(Dir.: Filippo Giudice)
The Department of Antiquities of Cyprus (Ministry of Transport, Communications and Works) announces the completion of the 2018 excavations at Pafos-Toumballos. The excavations are conducted by the archaeological mission of the University of Catania, co-directed by Filippo and Elvia Giudice. The area under excavation is known as “Garrison’s Camp” and like last year, this year’s fieldwork concentrated on the southern part of the area, where a rocky bank (with an east–west direction) rises from the plain. In this area, numerous niches were excavated, which probably were used to hold lamps that were offered to the deity worshiped at the sanctuary (Fig.1).
The excavations of 2013 and 2017 had revealed two walls, one with a North-South orientation and the other with an East-West one. These walls delineated the corner of a basin covered with hydraulic mortar (Fig.2). In the same area, a wall consisting of medium-sized stones, barely dressed and held together with lime was excavated. Based on its construction characteristics the wall seems to belong to the Early Christian period, around the 5th century AD. It was excavated at a total length of 11.6 metres, reaching the excavation area’s limits (Fig. 3).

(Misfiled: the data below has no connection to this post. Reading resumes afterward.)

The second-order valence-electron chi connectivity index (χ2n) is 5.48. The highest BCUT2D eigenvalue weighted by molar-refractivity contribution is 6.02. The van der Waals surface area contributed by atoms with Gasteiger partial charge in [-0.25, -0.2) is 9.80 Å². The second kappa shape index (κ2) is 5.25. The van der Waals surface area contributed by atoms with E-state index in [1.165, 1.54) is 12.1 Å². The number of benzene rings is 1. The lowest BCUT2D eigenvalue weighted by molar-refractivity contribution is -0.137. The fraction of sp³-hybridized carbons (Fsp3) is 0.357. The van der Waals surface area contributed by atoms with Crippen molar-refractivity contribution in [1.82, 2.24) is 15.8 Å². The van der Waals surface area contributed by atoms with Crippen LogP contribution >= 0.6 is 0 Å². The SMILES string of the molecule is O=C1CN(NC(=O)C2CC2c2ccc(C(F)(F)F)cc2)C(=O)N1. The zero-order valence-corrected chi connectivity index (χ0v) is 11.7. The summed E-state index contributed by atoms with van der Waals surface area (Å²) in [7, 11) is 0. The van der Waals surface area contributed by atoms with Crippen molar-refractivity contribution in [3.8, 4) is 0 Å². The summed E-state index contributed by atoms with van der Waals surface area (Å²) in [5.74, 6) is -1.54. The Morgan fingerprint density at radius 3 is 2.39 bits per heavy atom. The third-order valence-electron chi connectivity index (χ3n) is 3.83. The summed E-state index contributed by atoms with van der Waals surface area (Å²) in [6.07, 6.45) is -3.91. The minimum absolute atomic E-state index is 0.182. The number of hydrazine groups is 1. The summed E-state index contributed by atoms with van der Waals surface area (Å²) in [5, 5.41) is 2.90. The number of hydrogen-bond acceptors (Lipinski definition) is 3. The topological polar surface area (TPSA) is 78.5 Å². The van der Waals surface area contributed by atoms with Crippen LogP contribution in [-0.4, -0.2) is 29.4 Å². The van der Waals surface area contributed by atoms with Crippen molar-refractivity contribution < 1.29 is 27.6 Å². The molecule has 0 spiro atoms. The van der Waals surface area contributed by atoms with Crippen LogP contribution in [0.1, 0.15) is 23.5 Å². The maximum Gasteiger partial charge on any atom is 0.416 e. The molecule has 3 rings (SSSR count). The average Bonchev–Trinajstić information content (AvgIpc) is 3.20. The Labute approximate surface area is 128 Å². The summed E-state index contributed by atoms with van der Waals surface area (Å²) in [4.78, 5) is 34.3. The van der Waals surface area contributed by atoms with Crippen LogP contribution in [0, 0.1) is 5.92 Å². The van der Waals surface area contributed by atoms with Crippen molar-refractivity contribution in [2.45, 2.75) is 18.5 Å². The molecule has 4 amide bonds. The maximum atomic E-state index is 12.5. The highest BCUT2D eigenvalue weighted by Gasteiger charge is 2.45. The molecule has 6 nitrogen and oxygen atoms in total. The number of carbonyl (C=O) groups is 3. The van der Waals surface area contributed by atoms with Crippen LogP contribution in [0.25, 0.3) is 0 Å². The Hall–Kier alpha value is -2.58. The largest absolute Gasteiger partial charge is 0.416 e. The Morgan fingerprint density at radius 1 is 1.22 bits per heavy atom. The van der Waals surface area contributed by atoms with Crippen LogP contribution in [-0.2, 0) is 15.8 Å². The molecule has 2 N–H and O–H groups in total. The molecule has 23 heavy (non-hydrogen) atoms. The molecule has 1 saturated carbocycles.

Two other walls (Fig. 4) that were excavated delimit two rooms of a newly discovered Early Christian house. The first room faint traces of ancient flooring comprised of compact beaten earth. Beneath this floor fragments of amphorae, small cups and a small lamp were excavated. The second room has been only partially explored and does not preserve traces of flooring. In this room a substantial layer of red earth, mixed with small stones was removed in order to reveal a considerable quantity of Late Classical and Hellenistic material (such as, black glazed Attic pottery, mugs, cups with palmette decoration, unguentaria, fragments of Oriental sigillata, amphora handles with stamps and fragments of mold-made glass vessels). Among these finds a lamp adorned with a head with wavy hair is worth mentioning (Fig.5). The above material constitutes further evidence of the Hellenistic and Roman periods at the site and especially of life at the pagan sanctuary, located below the Christian archaeological layers. Indeed, it is not unlikely that the entrance to the great pagan sanctuary was in this area.